SSW’s dividends are reported on a 1099, not a K-1, and are treated as qualified dividend income.
However, if the dividend payments exceed SSW’s earnings, they are treated as a non-taxable return of capital. This is what happened in 2016, as SSW had a net loss of ~-$139M.
(Source: SSW site)
Common Shares Dividend Coverage:
One of the bright spots for SSW’s common shares is that their dividend coverage has improved dramatically in the past four quarters due to the reduced payout of $.125 vs. the prior $.375/quarter.
CAFD (cash available for distribution to common shareholders) was $65.1M in Q3 ’17, to be distributed to 121.83M shareholders, which gave them strong common dividend coverage of 4.27x.
Trailing coverage also was strong, at 5.2x, which was a huge improvement over the previous four quarters, when Seaspan’s dividend coverage was -.35X, due to a massive -$203M vessel impairment charge it took in Q3 ’16, relating to weak market conditions and the Hanjin (OTC:HNJSF) bankruptcy. (Hanjin returned all four vessels to Seaspan and management wrote off $19M).
At a price/book of .47x and a low EV/EBITDA of 7.07x, it looks like the SSW common shares are very undervalued. However, take a look at the dilution info in the risks section for more color on this.
Customer concentration: Partially due to mergers within the shipping industry, SSW has heavy 81% concentration in its major customers – 39% with COSCON, 17% with Yang Ming, 15% with MOL, and 10% with CSCL Asia.
(Source: SSW Q3 ’17 6K)
Market Rates – The downturn in market rates in the past caused a lot of pain for SSW common shareholders, sending SSW’s shares into a long decline. Even though it has mostly long-term contracts, SSW still has 10% of its vessels on short-term charters. However, those rates have improved markedly.
Dilution – You may be wondering why, if SSW’s common shares have vastly improved coverage, a low price/book, and, with market contract rates improving, why we just didn’t buy the common shares?
In addition to the rocky past performance and diminished earnings, there’s another overhang:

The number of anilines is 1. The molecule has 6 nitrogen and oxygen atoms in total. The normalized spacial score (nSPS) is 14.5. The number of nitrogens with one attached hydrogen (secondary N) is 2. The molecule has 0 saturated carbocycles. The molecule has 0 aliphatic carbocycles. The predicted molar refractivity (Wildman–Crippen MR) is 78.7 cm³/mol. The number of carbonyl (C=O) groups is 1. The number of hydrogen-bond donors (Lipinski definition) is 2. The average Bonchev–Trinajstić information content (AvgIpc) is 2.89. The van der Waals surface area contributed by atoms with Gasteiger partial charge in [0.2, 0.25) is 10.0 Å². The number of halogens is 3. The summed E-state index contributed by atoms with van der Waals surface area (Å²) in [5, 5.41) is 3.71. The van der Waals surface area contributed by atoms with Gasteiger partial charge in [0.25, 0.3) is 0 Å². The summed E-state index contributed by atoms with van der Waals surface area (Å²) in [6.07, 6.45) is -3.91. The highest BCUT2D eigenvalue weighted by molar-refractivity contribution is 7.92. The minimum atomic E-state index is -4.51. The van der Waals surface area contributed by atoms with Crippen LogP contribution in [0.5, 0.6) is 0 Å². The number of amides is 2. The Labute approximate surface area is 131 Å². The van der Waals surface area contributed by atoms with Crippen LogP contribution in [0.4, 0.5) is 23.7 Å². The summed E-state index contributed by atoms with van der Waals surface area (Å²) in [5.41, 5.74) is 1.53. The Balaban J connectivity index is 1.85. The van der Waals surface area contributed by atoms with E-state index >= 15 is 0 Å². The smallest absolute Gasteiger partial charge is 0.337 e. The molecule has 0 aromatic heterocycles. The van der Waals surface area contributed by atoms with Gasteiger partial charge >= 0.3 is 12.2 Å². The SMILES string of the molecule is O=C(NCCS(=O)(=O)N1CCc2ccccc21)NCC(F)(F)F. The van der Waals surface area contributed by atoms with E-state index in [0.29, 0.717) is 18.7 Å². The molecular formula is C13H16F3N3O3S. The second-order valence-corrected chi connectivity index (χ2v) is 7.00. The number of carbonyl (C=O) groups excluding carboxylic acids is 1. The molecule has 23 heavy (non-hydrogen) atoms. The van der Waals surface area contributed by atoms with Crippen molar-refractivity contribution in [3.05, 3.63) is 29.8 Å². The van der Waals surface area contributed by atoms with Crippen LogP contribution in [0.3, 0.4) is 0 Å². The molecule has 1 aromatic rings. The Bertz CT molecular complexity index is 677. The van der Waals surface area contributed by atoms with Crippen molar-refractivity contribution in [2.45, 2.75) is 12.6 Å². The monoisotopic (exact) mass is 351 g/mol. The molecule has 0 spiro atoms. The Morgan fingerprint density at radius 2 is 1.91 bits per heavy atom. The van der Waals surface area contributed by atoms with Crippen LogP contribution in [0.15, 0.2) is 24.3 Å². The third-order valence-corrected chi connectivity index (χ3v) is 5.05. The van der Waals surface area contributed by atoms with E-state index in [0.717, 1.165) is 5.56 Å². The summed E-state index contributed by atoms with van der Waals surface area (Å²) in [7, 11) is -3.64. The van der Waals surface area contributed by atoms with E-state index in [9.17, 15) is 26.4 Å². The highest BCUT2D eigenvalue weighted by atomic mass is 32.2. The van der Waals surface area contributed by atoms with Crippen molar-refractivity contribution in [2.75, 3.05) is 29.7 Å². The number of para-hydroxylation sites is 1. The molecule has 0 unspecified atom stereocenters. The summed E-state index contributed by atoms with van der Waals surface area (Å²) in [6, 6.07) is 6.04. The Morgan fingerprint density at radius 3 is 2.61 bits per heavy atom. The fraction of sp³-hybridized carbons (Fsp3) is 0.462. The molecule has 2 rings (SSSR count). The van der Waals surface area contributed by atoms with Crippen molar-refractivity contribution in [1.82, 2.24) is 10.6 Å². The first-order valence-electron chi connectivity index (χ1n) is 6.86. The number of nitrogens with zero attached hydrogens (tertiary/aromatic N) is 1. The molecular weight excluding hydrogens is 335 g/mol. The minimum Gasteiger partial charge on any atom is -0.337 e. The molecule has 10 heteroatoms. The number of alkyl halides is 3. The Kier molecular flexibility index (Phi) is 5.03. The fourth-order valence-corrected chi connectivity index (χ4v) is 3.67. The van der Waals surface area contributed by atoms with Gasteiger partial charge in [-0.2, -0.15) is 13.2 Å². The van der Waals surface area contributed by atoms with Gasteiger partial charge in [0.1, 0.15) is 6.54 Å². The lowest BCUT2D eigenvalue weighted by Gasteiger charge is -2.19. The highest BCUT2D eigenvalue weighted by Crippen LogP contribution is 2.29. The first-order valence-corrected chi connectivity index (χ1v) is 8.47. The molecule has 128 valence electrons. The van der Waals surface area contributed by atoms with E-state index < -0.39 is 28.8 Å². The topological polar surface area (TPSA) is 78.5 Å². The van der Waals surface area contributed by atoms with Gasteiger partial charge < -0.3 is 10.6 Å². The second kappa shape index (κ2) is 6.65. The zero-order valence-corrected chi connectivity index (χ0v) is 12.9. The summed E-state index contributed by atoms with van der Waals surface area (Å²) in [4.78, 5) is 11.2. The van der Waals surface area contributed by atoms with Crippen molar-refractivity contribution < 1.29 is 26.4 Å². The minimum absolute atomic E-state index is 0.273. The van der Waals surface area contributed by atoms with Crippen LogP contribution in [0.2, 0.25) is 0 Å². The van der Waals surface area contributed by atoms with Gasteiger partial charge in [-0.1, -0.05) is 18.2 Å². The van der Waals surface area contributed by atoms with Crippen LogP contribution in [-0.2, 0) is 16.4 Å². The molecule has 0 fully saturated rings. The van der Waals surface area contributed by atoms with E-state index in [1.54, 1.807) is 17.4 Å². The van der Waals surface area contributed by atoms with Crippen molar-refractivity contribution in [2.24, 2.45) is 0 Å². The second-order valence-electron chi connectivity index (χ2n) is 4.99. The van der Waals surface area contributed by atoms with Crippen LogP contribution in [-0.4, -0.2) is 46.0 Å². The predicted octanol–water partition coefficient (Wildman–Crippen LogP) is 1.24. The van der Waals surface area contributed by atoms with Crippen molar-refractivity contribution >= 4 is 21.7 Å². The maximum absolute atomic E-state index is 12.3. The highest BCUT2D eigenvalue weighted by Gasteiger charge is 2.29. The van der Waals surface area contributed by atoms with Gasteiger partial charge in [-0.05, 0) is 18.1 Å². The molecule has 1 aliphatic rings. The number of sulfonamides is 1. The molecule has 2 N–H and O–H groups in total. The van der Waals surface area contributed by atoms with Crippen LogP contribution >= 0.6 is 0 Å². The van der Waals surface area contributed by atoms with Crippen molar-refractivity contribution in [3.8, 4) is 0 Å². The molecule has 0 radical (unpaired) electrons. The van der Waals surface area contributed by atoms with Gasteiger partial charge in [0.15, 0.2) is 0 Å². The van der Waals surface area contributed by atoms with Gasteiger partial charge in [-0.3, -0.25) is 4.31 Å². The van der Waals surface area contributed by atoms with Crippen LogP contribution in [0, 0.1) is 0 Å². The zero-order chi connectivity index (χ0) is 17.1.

“Seaspan entered into a letter of intent in late December 2017 pursuant to which Fairfax Financial Holdings Limited (OTCPK:FRFHF), through certain subsidiaries, will make an investment of US$250 million in Seaspan, in exchange for the issuance by Seaspan of 5.5% interest bearing unsecured debentures, and Class A Common Share purchase warrants.”
“Seaspan agreed to issue 38,461,539 Warrants, each exercisable into one Class A Common Share in the capital of Seaspan and exercisable at US$6.50 per share. Each Warrant will be exercisable within seven years. Seaspan can also elect to require early exercise of the Warrants if the five-day volume weighted average closing price of its common shares reaches US$13.00 at any time after the fourth anniversary of the closing.” (Source: SSW site)
With a current float of ~59M shares, these warrants represent a big 65% dilution for common shareholders somewhere in the next seven years, if they’re all exercised. SSW is currently at $7.13, so the $6.50 warrants are 9% cheaper and may serve to put a damper on SSW’s common price.
Here’s an interesting juxtaposition from the Q3 earnings call: “We have 29 vessels on short term contracts expiring by the end of 2018 that represent approximately 10% of our forecast revenue. 24 Panamax vessels, three 10,000 TEU vessels and two 8,500 TEU vessels.”
“Most of these vessels are chartered below current market rates and provide (up)side as the current charters are renewed in a better rate environment. As an example, the 24 Panamax vessels on short-term charters are chartered at an average rate that is 2,000 a day to 2,500 per day below current market rates. And those current market rates are themselves at seasonally low levels.”